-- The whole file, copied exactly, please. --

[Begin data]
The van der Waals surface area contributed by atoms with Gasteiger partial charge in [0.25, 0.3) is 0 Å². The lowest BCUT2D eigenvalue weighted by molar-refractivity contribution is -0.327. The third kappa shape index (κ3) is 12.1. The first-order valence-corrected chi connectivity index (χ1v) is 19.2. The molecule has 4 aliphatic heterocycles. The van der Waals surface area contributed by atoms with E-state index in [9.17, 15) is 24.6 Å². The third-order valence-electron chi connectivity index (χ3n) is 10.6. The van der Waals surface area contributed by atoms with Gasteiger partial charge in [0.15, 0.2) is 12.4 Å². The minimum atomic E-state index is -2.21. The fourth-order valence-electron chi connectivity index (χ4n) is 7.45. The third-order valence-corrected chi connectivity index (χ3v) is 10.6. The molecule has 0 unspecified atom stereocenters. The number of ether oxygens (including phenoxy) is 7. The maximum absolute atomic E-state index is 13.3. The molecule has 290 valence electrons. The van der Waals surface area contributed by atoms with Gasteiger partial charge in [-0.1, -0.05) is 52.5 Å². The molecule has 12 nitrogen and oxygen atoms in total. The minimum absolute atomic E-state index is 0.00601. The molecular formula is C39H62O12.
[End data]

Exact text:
The van der Waals surface area contributed by atoms with Gasteiger partial charge in [0.25, 0.3) is 0 Å². The lowest BCUT2D eigenvalue weighted by molar-refractivity contribution is -0.327. The third kappa shape index (κ3) is 12.1. The first-order valence-corrected chi connectivity index (χ1v) is 19.2. The molecule has 4 aliphatic heterocycles. The van der Waals surface area contributed by atoms with E-state index in [9.17, 15) is 24.6 Å². The third-order valence-electron chi connectivity index (χ3n) is 10.6. The van der Waals surface area contributed by atoms with Gasteiger partial charge in [0.15, 0.2) is 12.4 Å². The minimum atomic E-state index is -2.21. The fourth-order valence-electron chi connectivity index (χ4n) is 7.45. The third-order valence-corrected chi connectivity index (χ3v) is 10.6. The molecule has 0 unspecified atom stereocenters. The number of ether oxygens (including phenoxy) is 7. The maximum absolute atomic E-state index is 13.3. The molecule has 290 valence electrons. The van der Waals surface area contributed by atoms with Gasteiger partial charge in [-0.1, -0.05) is 52.5 Å². The molecule has 12 nitrogen and oxygen atoms in total. The minimum absolute atomic E-state index is 0.00601. The molecular formula is C39H62O12.